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The Jeffersons at Shadwell

The Jeffersons at Shadwell

Susan Kern
Copyright Date: 2010
Published by: Yale University Press
Pages: 288
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  • Book Info
    The Jeffersons at Shadwell
    Book Description:

    Merging archaeology, material culture, and social history, historian Susan Kern reveals the fascinating story of Shadwell, the birthplace of Thomas Jefferson and home to his parents, Jane and Peter Jefferson, their eight children, and over sixty slaves. Located in present-day Albemarle County, Virginia, Shadwell was at the time considered "the frontier." However, Kern demonstrates that Shadwell was no crude log cabin; it was, in fact, a well-appointed gentry house full of fashionable goods, located at the center of a substantial plantation.

    Kern's scholarship offers new views of the family's role in settling Virginia as well as new perspectives on Thomas Jefferson himself. By examining a variety of sources, including account books, diaries, and letters, Kern re-creates in rich detail the daily lives of the Jeffersons at Shadwell-from Jane Jefferson's cultivation of a learned and cultured household to Peter Jefferson's extensive business network and oversight of a thriving plantation.

    Shadwell was Thomas Jefferson's patrimony, but Kern asserts that his real legacy there came from his parents, who cultivated the strong social connections that would later open doors for their children. At Shadwell, Jefferson learned the importance of fostering relationships with slaves, laborers, and powerful office holders, as well as the hierarchical structure of large plantations, which he later applied at Monticello. The story of Shadwell affects how we interpret much of what we know about Thomas Jefferson today, and Kern's fascinating book is sure to become the standard work on Jefferson's early years.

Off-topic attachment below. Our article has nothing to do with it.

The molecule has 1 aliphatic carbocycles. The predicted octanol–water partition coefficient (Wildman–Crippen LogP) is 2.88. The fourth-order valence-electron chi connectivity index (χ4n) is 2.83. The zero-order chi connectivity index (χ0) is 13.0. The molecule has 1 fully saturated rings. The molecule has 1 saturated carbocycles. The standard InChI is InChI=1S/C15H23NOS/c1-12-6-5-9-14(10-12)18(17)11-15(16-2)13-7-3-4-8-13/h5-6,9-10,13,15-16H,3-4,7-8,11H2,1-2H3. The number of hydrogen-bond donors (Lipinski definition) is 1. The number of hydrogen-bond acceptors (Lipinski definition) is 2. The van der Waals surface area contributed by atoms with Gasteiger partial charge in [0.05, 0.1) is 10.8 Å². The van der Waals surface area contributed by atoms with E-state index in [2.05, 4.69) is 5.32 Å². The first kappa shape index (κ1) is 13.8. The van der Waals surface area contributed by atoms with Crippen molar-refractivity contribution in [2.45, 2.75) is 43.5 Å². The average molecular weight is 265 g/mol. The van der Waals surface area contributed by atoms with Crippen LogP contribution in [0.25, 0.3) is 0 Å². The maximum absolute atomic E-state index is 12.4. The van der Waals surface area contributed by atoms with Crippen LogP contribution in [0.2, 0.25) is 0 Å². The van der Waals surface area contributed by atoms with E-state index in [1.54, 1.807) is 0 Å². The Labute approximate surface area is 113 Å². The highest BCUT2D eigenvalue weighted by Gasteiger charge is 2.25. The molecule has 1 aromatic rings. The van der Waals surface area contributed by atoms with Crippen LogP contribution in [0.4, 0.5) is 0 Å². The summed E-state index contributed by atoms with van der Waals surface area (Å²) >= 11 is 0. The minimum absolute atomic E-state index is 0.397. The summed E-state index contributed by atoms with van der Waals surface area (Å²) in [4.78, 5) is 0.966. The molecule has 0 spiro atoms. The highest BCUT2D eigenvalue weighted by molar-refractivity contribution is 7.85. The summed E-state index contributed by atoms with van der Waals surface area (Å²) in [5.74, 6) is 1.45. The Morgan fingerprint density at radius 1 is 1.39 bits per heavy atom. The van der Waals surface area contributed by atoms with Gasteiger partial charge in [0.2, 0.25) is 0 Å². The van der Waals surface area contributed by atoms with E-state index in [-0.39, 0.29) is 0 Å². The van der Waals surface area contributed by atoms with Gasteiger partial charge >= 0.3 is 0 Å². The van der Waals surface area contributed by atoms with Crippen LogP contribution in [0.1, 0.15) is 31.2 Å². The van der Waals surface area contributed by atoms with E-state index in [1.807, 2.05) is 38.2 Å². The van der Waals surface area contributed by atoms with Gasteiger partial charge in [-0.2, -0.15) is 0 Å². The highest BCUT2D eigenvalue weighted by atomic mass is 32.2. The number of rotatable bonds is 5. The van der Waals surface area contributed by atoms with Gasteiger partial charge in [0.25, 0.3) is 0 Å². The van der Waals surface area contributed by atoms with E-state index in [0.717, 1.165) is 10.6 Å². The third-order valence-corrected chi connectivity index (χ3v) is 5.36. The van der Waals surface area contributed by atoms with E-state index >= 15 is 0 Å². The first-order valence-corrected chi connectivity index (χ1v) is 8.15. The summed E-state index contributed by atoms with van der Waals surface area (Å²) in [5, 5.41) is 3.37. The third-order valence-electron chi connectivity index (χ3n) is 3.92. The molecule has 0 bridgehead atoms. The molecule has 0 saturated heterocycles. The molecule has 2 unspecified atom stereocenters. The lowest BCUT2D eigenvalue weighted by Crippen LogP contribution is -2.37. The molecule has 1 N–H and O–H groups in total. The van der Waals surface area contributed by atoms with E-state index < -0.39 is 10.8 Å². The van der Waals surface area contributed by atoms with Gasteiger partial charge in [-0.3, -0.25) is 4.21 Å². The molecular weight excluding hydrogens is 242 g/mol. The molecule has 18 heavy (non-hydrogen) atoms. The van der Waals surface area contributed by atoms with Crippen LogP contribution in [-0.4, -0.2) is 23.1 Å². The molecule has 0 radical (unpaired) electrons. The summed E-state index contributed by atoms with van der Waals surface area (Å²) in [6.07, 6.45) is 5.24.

eISBN: 978-0-300-15570-9
    Subjects: History, Archaeology

Table of Contents

  1. Front Matter
    (pp. i-iv)
  2. Table of Contents
    (pp. v-vi)
  3. Acknowledgments
    (pp. vii-xii)
  4. The Family of Peter Jefferson and Jane Randolph Jefferson
    (pp. xiii-xiv)
  5. The Enslaved African Americans of Shadwell
    (pp. xv-xv)
  6. The Fry-Jefferson Map of Virginia
    (pp. xvi-xviii)
  7. Introduction
    (pp. 1-13)

    On his retirement from the presidency, Thomas Jefferson proclaimed “inexpressible pleasure” at “returning to the scenes of my birth and early life, to the society of those with whom I was raised, and who have been ever dear to me.” In this address to his fellow “citizens and neighbors,” he called on the place, people, and manners that defined his native Albemarle County.¹ Jefferson invoked place often: a favorite oak tree, his view of the Maison Carrée, his own dear Monticello, which we today hold up as Jefferson personified. Even though Jefferson himself acknowledged over and over the importance of...